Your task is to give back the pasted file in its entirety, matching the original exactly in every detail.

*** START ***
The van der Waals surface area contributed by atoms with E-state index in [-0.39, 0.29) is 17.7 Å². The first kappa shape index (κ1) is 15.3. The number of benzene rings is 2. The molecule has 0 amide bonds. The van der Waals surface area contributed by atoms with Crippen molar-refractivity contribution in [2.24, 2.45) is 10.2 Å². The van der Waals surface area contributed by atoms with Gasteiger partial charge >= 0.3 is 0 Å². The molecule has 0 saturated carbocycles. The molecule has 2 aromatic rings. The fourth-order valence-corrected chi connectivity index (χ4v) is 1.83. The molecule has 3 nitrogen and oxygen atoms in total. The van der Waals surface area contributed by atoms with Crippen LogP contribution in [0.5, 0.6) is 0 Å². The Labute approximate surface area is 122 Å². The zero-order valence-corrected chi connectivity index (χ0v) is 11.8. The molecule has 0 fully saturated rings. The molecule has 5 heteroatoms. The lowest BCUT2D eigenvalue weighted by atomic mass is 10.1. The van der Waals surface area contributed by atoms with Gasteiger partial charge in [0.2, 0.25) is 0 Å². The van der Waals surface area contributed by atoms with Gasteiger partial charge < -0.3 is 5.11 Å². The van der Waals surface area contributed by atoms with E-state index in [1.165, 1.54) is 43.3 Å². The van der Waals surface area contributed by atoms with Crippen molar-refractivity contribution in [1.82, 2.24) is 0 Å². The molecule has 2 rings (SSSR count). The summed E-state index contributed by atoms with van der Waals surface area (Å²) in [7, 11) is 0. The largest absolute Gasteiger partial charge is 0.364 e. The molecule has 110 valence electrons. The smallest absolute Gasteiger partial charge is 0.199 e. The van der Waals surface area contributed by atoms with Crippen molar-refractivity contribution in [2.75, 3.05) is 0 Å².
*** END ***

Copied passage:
The van der Waals surface area contributed by atoms with E-state index in [-0.39, 0.29) is 17.7 Å². The first kappa shape index (κ1) is 15.3. The number of benzene rings is 2. The molecule has 0 amide bonds. The van der Waals surface area contributed by atoms with Crippen molar-refractivity contribution in [2.24, 2.45) is 10.2 Å². The van der Waals surface area contributed by atoms with Gasteiger partial charge >= 0.3 is 0 Å². The molecule has 0 saturated carbocycles. The molecule has 2 aromatic rings. The fourth-order valence-corrected chi connectivity index (χ4v) is 1.83. The molecule has 3 nitrogen and oxygen atoms in total. The van der Waals surface area contributed by atoms with Crippen LogP contribution in [0.5, 0.6) is 0 Å². The Labute approximate surface area is 122 Å². The zero-order valence-corrected chi connectivity index (χ0v) is 11.8. The molecule has 0 fully saturated rings. The molecule has 5 heteroatoms. The lowest BCUT2D eigenvalue weighted by atomic mass is 10.1. The van der Waals surface area contributed by atoms with Gasteiger partial charge in [0.2, 0.25) is 0 Å². The van der Waals surface area contributed by atoms with Gasteiger partial charge < -0.3 is 5.11 Å². The van der Waals surface area contributed by atoms with E-state index in [1.165, 1.54) is 43.3 Å². The van der Waals surface area contributed by atoms with Crippen molar-refractivity contribution in [1.82, 2.24) is 0 Å². The molecule has 2 rings (SSSR count). The summed E-state index contributed by atoms with van der Waals surface area (Å²) in [7, 11) is 0. The largest absolute Gasteiger partial charge is 0.364 e. The molecule has 110 valence electrons. The smallest absolute Gasteiger partial charge is 0.199 e. The van der Waals surface area contributed by atoms with Crippen molar-refractivity contribution in [2.75, 3.05) is 0 Å².